After a heart attack, physical activity makes you feel better
Heart attack patients who take part in a lifestyle improvement programme feel better—especially when they do additional physical activity. That's the finding of a large study presented today on ACVC Essentials 4 You, a scientific platform of the European Society of Cardiology (ESC).
"Exercise improves fitness, which has both physical and mental health benefits," said study author Dr. Ben Hurdus of the University of Leeds, UK. "If you're more able to participate in activities that bring you happiness, then you're more likely to have a better quality of life."
Heart attack patients are typically offered lifestyle classes—called cardiac rehabilitation—unless they have a particular reason why it's not suitable for them. Classes include exercise, smoking cessation, advice on diet and stress management, and the importance of taking medications.
This study investigated the impact of those classes on how heart attack patients feel about their physical and mental health (collectively termed 'health-related quality of life'). Heart attacks have a detrimental effect on quality of life, including problems with mobility, self-care, and daily activities which many people take for granted such as work and leisure.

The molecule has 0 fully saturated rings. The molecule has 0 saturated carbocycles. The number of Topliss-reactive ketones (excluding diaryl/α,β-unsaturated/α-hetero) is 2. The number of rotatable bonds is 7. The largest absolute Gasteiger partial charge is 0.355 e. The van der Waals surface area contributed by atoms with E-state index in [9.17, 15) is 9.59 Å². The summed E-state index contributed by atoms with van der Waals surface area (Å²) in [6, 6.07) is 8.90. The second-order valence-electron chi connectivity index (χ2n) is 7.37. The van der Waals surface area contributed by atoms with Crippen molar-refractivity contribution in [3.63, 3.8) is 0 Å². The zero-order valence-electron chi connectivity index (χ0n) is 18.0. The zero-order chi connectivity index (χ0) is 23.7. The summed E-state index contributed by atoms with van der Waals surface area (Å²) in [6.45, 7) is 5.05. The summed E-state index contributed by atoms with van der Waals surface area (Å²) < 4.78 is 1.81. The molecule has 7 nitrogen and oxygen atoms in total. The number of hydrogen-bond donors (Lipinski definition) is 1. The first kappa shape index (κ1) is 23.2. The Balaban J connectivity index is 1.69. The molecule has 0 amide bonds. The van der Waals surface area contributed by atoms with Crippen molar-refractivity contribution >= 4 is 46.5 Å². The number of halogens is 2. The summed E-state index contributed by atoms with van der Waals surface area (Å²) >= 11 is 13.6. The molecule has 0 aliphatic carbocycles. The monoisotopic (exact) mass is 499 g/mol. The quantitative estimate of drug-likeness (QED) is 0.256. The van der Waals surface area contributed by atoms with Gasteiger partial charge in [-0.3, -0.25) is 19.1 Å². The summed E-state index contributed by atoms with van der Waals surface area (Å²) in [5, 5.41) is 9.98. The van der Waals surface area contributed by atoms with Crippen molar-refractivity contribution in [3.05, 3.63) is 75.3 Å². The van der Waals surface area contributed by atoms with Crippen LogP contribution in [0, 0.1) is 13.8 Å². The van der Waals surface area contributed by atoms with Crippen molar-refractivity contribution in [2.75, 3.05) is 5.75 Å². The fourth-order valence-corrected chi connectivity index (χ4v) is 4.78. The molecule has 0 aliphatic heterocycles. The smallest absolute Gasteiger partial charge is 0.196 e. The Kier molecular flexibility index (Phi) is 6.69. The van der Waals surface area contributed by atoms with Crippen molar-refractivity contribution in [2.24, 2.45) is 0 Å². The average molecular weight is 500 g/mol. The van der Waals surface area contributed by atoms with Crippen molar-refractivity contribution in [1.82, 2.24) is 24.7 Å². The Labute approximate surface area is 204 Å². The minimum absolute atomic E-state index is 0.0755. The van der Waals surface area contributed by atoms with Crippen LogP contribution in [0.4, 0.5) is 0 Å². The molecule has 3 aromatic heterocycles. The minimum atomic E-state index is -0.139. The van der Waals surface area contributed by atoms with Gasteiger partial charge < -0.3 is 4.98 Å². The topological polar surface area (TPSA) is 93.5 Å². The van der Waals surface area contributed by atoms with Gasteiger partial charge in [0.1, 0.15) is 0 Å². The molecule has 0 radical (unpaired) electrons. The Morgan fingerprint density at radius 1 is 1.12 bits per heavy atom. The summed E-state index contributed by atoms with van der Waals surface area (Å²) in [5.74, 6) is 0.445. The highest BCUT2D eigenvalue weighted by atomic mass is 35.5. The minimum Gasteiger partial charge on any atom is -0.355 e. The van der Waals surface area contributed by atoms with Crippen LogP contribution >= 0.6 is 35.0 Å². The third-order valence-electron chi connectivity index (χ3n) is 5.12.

Previous research has shown a link between cardiac rehabilitation and improved quality of life in heart attack patients. However, most of these studies were conducted prior to modern drugs and procedures such as statins to lower 'bad' cholesterol and stents to open clogged arteries.
The EMMACE-3 study recruited 4,570 patients who were admitted to 48 hospitals across England with suspected heart attack in 2011 to 2013. Patients completed a questionnaire while in hospital and then at 1, 6, and 12 months after discharge. Questions included whether they attended cardiac rehabilitation, their perceived quality of life, and their physical activity levels.
Patients who attended cardiac rehabilitation had a higher quality of life at all time points compared to those who did not. Patients who went to cardiac rehabilitation and exercised 150 minutes or more per week had even higher quality of life scores compared to those who did neither.
Dr. Hurdus said: "Cardiac rehabilitation involves not only exercise but also advice on lifestyle and medications which likely all contribute to making people feel better. There are also the added social benefits such as being around other people in a similar situation and having that shared sense of community. People who also do more than the recommended minimum of 150 minutes of activity per week report even higher quality of life."
Professor Chris Gale, senior author from the University of Leeds concluded: "All heart attack patients should be referred for cardiac rehabilitation unless their healthcare professional advises against it. If it isn't discussed, speak to your local healthcare professional to see if is suitable for you."